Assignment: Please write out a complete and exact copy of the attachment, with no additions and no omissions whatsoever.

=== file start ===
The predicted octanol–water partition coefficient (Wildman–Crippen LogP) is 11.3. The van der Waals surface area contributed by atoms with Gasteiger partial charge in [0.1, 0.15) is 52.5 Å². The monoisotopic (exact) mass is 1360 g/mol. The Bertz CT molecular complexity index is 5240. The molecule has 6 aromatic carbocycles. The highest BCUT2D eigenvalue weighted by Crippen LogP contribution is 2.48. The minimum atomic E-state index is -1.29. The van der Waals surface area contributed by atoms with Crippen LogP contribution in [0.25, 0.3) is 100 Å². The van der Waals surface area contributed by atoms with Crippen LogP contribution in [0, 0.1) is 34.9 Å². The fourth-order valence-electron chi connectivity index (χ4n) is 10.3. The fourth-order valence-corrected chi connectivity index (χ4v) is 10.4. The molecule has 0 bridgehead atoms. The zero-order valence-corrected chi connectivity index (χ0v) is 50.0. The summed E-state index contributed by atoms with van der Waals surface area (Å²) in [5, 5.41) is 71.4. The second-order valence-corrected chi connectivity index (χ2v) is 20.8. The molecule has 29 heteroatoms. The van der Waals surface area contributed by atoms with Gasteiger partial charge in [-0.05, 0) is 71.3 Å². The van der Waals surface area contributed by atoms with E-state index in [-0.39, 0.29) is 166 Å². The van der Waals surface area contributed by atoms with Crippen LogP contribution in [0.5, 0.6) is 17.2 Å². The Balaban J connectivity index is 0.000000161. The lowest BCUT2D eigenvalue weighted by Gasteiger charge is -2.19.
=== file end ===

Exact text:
The predicted octanol–water partition coefficient (Wildman–Crippen LogP) is 11.3. The van der Waals surface area contributed by atoms with Gasteiger partial charge in [0.1, 0.15) is 52.5 Å². The monoisotopic (exact) mass is 1360 g/mol. The Bertz CT molecular complexity index is 5240. The molecule has 6 aromatic carbocycles. The highest BCUT2D eigenvalue weighted by Crippen LogP contribution is 2.48. The minimum atomic E-state index is -1.29. The van der Waals surface area contributed by atoms with Crippen LogP contribution in [0.25, 0.3) is 100 Å². The van der Waals surface area contributed by atoms with Crippen LogP contribution in [0, 0.1) is 34.9 Å². The fourth-order valence-electron chi connectivity index (χ4n) is 10.3. The fourth-order valence-corrected chi connectivity index (χ4v) is 10.4. The molecule has 0 bridgehead atoms. The zero-order valence-corrected chi connectivity index (χ0v) is 50.0. The summed E-state index contributed by atoms with van der Waals surface area (Å²) in [5, 5.41) is 71.4. The second-order valence-corrected chi connectivity index (χ2v) is 20.8. The molecule has 29 heteroatoms. The van der Waals surface area contributed by atoms with Gasteiger partial charge in [-0.05, 0) is 71.3 Å². The van der Waals surface area contributed by atoms with E-state index in [-0.39, 0.29) is 166 Å². The van der Waals surface area contributed by atoms with Crippen LogP contribution in [0.5, 0.6) is 17.2 Å². The Balaban J connectivity index is 0.000000161. The lowest BCUT2D eigenvalue weighted by Gasteiger charge is -2.19.